• Eliminate the rebuttable presumption that the purchase or sale of a covered financial instrument by a banking entity is presumed to be for the trading account of the banking entity if the banking entity holds the financial instrument for fewer than 60 days or substantially transfers the risk of the financial instrument within 60 days of the purchase or sale.
• Provide more flexibility to banking entities in conducting permissible risk-mitigating hedging and market making activities in meeting the requirement on assets being maintained for the purpose of meeting the reasonably expected near term needs of its clients, customers, and counterparties.
• Increase the permissible amount of time available to a banking entity for investing in a covered fund that it has organized and offered to three years (the “seeding period”) from one year.
• Allow the exemptions of Section 23A, which imposes qualitative and quantitative restrictions on a bank’s transactions with its affiliates, to apply in imposing the so-called “Super 23A” restrictions on a banking entity’s transactions with a covered fund
• Revise the Solely Outside the United States exemption for a banking entity’s sponsoring or investing in a covered fund to exempt non-U.S. funds owned or controlled by a non-U.S. bank or a non-U.S. bank with U.S. banking operations
International Standards. Treasury recommends increased transparency and accountability in international financial regulatory standard setting bodies such as the Bank for International Settlement’s Basel Committee, which promulgates international risk-based capital standards. As I have explained before, the Basel Committee develops the standards and then each jurisdiction must separately implement the standards. In the United States, in some instances, this has led to standards stricter than Basel being implemented, such as the capital surcharge on the most systemically important U.S. banks.
Treasury recommends generally recalibrating U.S. standards to the international standards, noting “U.S. regulatory requirements that exceed the applicable international standard can sometimes create an undue burden of higher costs to our economy, and risk making U.S. firms less competitive internationally.”8
Intermediate Holding Company. Treasury does not recommend eliminating the intermediate holding company requirement for non-U.S. banks with $50 billion or more in global consolidated assets and $50 billion or more in U.S. non-branch/agency assets. It instead recommends that the thresholds for various intermediate holding company prudential requirements be revised to match any changes made to the same requirements for a U.S. bank holding company. In addition, Treasury recommends that greater consideration be given to whether intermediate holding companies could be allowed to meet certain U.S. requirements by complying with its home country laws if they are found to be comparable to U.S. bank regulation.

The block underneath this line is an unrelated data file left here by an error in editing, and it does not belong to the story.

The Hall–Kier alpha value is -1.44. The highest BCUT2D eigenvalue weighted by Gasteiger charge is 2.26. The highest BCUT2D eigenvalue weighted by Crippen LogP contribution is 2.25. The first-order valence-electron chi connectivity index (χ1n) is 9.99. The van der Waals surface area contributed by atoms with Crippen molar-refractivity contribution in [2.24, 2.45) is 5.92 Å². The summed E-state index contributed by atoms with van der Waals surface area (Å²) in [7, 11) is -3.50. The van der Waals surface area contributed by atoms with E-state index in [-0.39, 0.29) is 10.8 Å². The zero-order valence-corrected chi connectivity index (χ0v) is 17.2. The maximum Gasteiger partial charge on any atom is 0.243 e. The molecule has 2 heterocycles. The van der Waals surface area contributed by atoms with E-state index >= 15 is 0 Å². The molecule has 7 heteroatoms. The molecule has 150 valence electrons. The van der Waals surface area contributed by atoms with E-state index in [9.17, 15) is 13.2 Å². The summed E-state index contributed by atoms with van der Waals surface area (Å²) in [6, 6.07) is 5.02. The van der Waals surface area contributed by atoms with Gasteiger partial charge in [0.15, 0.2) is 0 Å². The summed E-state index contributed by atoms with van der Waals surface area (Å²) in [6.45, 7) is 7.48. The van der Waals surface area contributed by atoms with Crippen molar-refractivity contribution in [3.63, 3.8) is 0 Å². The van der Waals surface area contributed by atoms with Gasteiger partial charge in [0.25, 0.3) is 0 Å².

Total Loss-Absorbing Capacity. Under current Federal Reserve Board regulations, certain bank holding companies and intermediate holding companies with total consolidated assets of $50 billion or more are subject to a “total loss-absorbing capacity,” or TLAC, requirement, which would provide needed capital during a resolution process. Treasury recommends that the Federal Reserve Board recalibrate one of the TLAC requirements for intermediate holding companies by taking into consideration the non-U.S. parent’s ability to provide the necessary capital and liquidity resources to the U.S. intermediate holding company, and enter into agreements with home country supervisors in order to allow those resources to be deployed when necessary.
The report’s recommendations cover a wide regulatory area. This column focuses on those that might be of more interest to non-U.S. banks operating in the United States. As noted above, this report requires further action and it will be interesting to see where such regulatory reform fits within the legislative and regulatory agenda of the Administration.
1. “Trump Deregulation: What’s in It for non-U.S. Banks?, New York Law Journal, March 13, 2017.
2. Core Principles for Regulating the United States Financial System, February 3, 2017, 82 Fed. Reg. 9965, February 8, 2017.
5. The Report, page 5.
6. Pub. Law 111-203, July 21, 2010.
7. The “purpose test:” purchases or sales of financial instruments subject to the Volcker Rule (“covered financial instruments”) must principally be for the purpose of: (a) short-term resale; (b) benefitting from actual or expected short-term price movements; (c) realizing short-term arbitrage profits; or (d) hedging one or more positions resulting from one of the foregoing purchases or sales.
8. The Report, pages 54-56.